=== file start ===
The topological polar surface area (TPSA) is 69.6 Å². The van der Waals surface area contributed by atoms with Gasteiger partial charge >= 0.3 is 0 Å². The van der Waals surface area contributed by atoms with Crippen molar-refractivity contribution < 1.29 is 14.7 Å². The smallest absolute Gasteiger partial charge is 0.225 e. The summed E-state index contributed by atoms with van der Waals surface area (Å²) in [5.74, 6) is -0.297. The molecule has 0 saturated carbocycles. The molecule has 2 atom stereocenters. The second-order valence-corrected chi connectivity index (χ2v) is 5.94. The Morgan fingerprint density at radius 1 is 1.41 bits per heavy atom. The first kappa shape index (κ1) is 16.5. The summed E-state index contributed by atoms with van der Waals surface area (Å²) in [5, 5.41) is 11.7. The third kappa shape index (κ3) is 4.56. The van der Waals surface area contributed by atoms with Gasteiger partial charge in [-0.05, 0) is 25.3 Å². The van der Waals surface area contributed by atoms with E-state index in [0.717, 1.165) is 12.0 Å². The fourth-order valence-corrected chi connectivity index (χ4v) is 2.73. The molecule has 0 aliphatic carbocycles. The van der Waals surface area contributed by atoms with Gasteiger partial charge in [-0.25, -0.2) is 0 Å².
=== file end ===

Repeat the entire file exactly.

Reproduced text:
The topological polar surface area (TPSA) is 69.6 Å². The van der Waals surface area contributed by atoms with Gasteiger partial charge >= 0.3 is 0 Å². The van der Waals surface area contributed by atoms with Crippen molar-refractivity contribution < 1.29 is 14.7 Å². The smallest absolute Gasteiger partial charge is 0.225 e. The summed E-state index contributed by atoms with van der Waals surface area (Å²) in [5.74, 6) is -0.297. The molecule has 0 saturated carbocycles. The molecule has 2 atom stereocenters. The second-order valence-corrected chi connectivity index (χ2v) is 5.94. The Morgan fingerprint density at radius 1 is 1.41 bits per heavy atom. The first kappa shape index (κ1) is 16.5. The summed E-state index contributed by atoms with van der Waals surface area (Å²) in [5, 5.41) is 11.7. The third kappa shape index (κ3) is 4.56. The van der Waals surface area contributed by atoms with Gasteiger partial charge in [-0.05, 0) is 25.3 Å². The van der Waals surface area contributed by atoms with E-state index in [0.717, 1.165) is 12.0 Å². The fourth-order valence-corrected chi connectivity index (χ4v) is 2.73. The molecule has 0 aliphatic carbocycles. The van der Waals surface area contributed by atoms with Gasteiger partial charge in [-0.25, -0.2) is 0 Å².